By Shane McGinley
Some lenders may also look for power of attorney so they can foreclose on defaulters
UAE mortgage lenders may be reluctant to lend to British expatriates, with some considering demanding power of attorney so they can foreclose on defaulters’ properties, after an Abu Dhabi bank failed in its attempt to extradite a British woman who had defaulted on her mortgage and absconded to the UK.
The UAE initiated extradition procedures against former UAE resident Amanda Allen, who defaulted on an AED2.38m (US$647,989) mortgage with Abu Dhabi Commercial Bank (ADCB).
Allen took out the mortgage in May 2008 but ran into difficulty making repayments in 2009. ADCB attempted to draw down an undated security cheque Allen had supplied when she took out the mortgage. When this bounced, she was later convicted in her absence and sentenced to three years in jail for cheque fraud.
The UAE government’s extradition request was passed by the UK Home Office but was thrown out by the magistrate court. An appeal by the UAE government in the High Court was dismissed in June 2012, but some financial experts have said this may set a precedent for other UAE lenders to be reluctant to offer mortgages to British expatriates.
“[The banks] may become more reluctant to make loans to people who would be able to depart to a jurisdiction from which they would not be plucked back,” Craig Shepherd, of London-based law firm Herbert Smith LLP, told The Telegraph newspaper.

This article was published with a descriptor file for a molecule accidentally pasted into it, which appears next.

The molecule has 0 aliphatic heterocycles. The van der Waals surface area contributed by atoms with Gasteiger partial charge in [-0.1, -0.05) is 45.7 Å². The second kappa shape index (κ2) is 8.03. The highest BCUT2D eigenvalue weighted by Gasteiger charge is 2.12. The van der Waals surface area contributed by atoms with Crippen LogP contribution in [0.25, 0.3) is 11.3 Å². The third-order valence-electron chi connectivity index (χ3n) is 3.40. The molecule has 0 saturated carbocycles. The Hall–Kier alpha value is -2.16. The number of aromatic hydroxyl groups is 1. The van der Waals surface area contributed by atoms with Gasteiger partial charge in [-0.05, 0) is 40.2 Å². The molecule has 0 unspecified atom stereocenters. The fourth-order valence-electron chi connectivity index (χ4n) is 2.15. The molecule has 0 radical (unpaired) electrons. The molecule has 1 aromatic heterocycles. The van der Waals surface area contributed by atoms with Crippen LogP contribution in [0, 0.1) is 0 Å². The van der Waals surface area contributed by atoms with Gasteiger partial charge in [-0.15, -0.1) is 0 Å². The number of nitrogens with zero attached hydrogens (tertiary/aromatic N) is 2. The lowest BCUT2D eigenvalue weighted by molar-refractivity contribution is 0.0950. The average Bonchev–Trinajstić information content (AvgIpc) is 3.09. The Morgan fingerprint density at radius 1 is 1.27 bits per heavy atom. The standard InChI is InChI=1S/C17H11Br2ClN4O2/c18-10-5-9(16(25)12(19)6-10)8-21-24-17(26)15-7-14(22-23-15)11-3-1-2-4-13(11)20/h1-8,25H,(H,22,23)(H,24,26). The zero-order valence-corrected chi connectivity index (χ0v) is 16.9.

Some lenders may also look for heightened levels of security in order to protect themselves against defaulters.
“I think the banks will start doing more innovative things,” Omar Rahman of Noor Investment Group was quoted as saying in the report. “We are considering getting the expat to provide us with a power of attorney so that we can take immediate steps to at least foreclose on the property,” he added.
However, Emirates NBD, the UAE”s largest lender, dismissed these claims and said the case would not have any impact on lending policies.
“Cases like this are rare, and do not affect credit underwriting policies of retail banks in the UAE… We do not differentiate our credit underwriting standards by nationality, and do not intend to do so," a spokesman reportedly said.
The Allen case is one of a handful of extradition cases which the UAE government has filed with the UK’s Home Office in recent months. However, the majority of the cases have been rejected and a London-based solicitor who worked on a similar case said this was likely to dissuade UAE authorities pursuing more of such cases against UK expatriates who absconded and defaulted on loans in the UAE.
ADCB’s spokesperson declined to comment on the Allen case when contacted by Arabian Business.For all the latest banking and finance news from the UAE and Gulf countries, follow us on Twitter and Linkedin, like us on Facebook and subscribe to our YouTube page, which is updated daily.
The UAE needs to understand that these laws do not apply in developed nations like UK and also needs to take a leaf out of their books and apply similar here.
How is it someone's fault if they lost their job and can't make any payments anymore? The Govt. here doesn't provide any financial help or anything similar to support job less people. As a matter of fact as soon as you loose your job, you are required to pack up and leave within a month!! so all of this needs to be looked at, otherwise these stories will continue.
Correct if I am wrong but in the case of a mortgage - a bank takes a lien on the property that is the subject of the mortgage as security? You seem to aviod clarifying this in your article